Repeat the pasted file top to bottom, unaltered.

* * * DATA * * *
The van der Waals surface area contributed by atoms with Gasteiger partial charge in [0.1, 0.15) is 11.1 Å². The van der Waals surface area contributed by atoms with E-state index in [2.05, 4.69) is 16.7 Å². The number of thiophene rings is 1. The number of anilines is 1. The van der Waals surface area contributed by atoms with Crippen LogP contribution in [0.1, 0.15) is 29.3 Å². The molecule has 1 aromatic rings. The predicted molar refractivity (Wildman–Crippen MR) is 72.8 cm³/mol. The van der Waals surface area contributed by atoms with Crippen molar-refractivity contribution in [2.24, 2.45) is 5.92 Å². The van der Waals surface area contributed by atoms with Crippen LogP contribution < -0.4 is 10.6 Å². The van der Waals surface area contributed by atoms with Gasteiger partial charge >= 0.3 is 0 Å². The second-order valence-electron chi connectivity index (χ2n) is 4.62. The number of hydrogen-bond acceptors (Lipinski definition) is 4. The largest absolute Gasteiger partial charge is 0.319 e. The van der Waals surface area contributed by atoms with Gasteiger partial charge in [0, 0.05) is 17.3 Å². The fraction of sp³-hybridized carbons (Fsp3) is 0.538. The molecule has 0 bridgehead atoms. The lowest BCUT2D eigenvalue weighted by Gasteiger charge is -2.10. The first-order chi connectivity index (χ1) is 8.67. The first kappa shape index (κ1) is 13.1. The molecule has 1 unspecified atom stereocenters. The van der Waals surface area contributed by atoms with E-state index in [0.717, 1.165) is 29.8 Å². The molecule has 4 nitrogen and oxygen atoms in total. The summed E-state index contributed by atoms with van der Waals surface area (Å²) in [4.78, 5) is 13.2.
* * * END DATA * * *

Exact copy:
The van der Waals surface area contributed by atoms with Gasteiger partial charge in [0.1, 0.15) is 11.1 Å². The van der Waals surface area contributed by atoms with E-state index in [2.05, 4.69) is 16.7 Å². The number of thiophene rings is 1. The number of anilines is 1. The van der Waals surface area contributed by atoms with Crippen LogP contribution in [0.1, 0.15) is 29.3 Å². The molecule has 1 aromatic rings. The predicted molar refractivity (Wildman–Crippen MR) is 72.8 cm³/mol. The van der Waals surface area contributed by atoms with Crippen molar-refractivity contribution in [2.24, 2.45) is 5.92 Å². The van der Waals surface area contributed by atoms with Crippen LogP contribution < -0.4 is 10.6 Å². The van der Waals surface area contributed by atoms with Gasteiger partial charge >= 0.3 is 0 Å². The second-order valence-electron chi connectivity index (χ2n) is 4.62. The number of hydrogen-bond acceptors (Lipinski definition) is 4. The largest absolute Gasteiger partial charge is 0.319 e. The van der Waals surface area contributed by atoms with Gasteiger partial charge in [0, 0.05) is 17.3 Å². The fraction of sp³-hybridized carbons (Fsp3) is 0.538. The molecule has 0 bridgehead atoms. The lowest BCUT2D eigenvalue weighted by Gasteiger charge is -2.10. The first-order chi connectivity index (χ1) is 8.67. The first kappa shape index (κ1) is 13.1. The molecule has 1 unspecified atom stereocenters. The van der Waals surface area contributed by atoms with E-state index in [0.717, 1.165) is 29.8 Å². The molecule has 4 nitrogen and oxygen atoms in total. The summed E-state index contributed by atoms with van der Waals surface area (Å²) in [4.78, 5) is 13.2.